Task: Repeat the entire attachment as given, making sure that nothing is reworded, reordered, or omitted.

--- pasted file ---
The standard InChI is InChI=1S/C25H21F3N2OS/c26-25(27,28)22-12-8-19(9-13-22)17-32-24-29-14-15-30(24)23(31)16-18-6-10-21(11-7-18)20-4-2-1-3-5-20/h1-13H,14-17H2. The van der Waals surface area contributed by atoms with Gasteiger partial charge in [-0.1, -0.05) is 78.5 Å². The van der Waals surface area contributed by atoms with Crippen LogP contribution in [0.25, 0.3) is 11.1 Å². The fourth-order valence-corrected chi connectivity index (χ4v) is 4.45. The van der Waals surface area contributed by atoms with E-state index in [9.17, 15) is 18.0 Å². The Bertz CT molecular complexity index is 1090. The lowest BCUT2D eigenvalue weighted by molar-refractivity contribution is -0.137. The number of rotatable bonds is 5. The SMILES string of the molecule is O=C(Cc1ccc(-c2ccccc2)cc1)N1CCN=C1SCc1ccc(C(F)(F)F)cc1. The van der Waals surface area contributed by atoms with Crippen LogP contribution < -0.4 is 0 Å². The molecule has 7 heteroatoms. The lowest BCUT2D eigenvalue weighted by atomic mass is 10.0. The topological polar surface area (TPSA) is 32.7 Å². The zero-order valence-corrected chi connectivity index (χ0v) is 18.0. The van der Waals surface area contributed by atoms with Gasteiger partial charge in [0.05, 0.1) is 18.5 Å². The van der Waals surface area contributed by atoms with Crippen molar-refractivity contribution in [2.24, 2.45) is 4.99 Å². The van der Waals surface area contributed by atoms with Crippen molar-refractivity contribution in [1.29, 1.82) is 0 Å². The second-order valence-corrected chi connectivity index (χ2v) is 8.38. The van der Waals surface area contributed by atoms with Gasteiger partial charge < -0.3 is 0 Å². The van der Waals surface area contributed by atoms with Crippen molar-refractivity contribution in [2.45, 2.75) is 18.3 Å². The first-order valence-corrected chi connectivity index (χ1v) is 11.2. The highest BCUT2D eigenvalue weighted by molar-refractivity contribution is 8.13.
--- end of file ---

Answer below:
The standard InChI is InChI=1S/C25H21F3N2OS/c26-25(27,28)22-12-8-19(9-13-22)17-32-24-29-14-15-30(24)23(31)16-18-6-10-21(11-7-18)20-4-2-1-3-5-20/h1-13H,14-17H2. The van der Waals surface area contributed by atoms with Gasteiger partial charge in [-0.1, -0.05) is 78.5 Å². The van der Waals surface area contributed by atoms with Crippen LogP contribution in [0.25, 0.3) is 11.1 Å². The fourth-order valence-corrected chi connectivity index (χ4v) is 4.45. The van der Waals surface area contributed by atoms with E-state index in [9.17, 15) is 18.0 Å². The Bertz CT molecular complexity index is 1090. The lowest BCUT2D eigenvalue weighted by molar-refractivity contribution is -0.137. The number of rotatable bonds is 5. The SMILES string of the molecule is O=C(Cc1ccc(-c2ccccc2)cc1)N1CCN=C1SCc1ccc(C(F)(F)F)cc1. The van der Waals surface area contributed by atoms with Crippen LogP contribution < -0.4 is 0 Å². The molecule has 7 heteroatoms. The lowest BCUT2D eigenvalue weighted by atomic mass is 10.0. The topological polar surface area (TPSA) is 32.7 Å². The zero-order valence-corrected chi connectivity index (χ0v) is 18.0. The van der Waals surface area contributed by atoms with Gasteiger partial charge in [0.05, 0.1) is 18.5 Å². The van der Waals surface area contributed by atoms with Crippen molar-refractivity contribution in [2.24, 2.45) is 4.99 Å². The van der Waals surface area contributed by atoms with Crippen molar-refractivity contribution in [1.29, 1.82) is 0 Å². The second-order valence-corrected chi connectivity index (χ2v) is 8.38. The van der Waals surface area contributed by atoms with Gasteiger partial charge < -0.3 is 0 Å². The van der Waals surface area contributed by atoms with Crippen molar-refractivity contribution in [2.45, 2.75) is 18.3 Å². The first-order valence-corrected chi connectivity index (χ1v) is 11.2. The highest BCUT2D eigenvalue weighted by molar-refractivity contribution is 8.13.